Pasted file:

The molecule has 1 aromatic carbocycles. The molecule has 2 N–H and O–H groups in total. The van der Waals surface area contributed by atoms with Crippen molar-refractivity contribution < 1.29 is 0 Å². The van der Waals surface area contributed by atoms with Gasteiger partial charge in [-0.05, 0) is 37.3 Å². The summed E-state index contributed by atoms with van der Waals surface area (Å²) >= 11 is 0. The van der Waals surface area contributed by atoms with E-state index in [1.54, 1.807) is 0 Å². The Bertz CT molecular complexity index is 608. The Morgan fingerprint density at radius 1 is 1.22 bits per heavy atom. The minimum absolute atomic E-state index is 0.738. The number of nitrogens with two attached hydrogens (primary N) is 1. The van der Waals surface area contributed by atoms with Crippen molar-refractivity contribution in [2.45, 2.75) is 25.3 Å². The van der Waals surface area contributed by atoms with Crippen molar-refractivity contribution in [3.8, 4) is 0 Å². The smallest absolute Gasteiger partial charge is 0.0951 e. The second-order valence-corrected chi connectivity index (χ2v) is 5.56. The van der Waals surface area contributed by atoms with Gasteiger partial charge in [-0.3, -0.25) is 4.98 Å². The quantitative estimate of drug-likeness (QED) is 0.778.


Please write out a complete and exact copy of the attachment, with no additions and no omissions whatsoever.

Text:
The molecule has 1 aromatic carbocycles. The molecule has 2 N–H and O–H groups in total. The van der Waals surface area contributed by atoms with Crippen molar-refractivity contribution < 1.29 is 0 Å². The van der Waals surface area contributed by atoms with Gasteiger partial charge in [-0.05, 0) is 37.3 Å². The summed E-state index contributed by atoms with van der Waals surface area (Å²) >= 11 is 0. The van der Waals surface area contributed by atoms with E-state index in [1.54, 1.807) is 0 Å². The Bertz CT molecular complexity index is 608. The Morgan fingerprint density at radius 1 is 1.22 bits per heavy atom. The minimum absolute atomic E-state index is 0.738. The number of nitrogens with two attached hydrogens (primary N) is 1. The van der Waals surface area contributed by atoms with Crippen molar-refractivity contribution in [2.45, 2.75) is 25.3 Å². The van der Waals surface area contributed by atoms with Crippen molar-refractivity contribution in [3.8, 4) is 0 Å². The smallest absolute Gasteiger partial charge is 0.0951 e. The second-order valence-corrected chi connectivity index (χ2v) is 5.56. The van der Waals surface area contributed by atoms with Gasteiger partial charge in [-0.3, -0.25) is 4.98 Å². The quantitative estimate of drug-likeness (QED) is 0.778.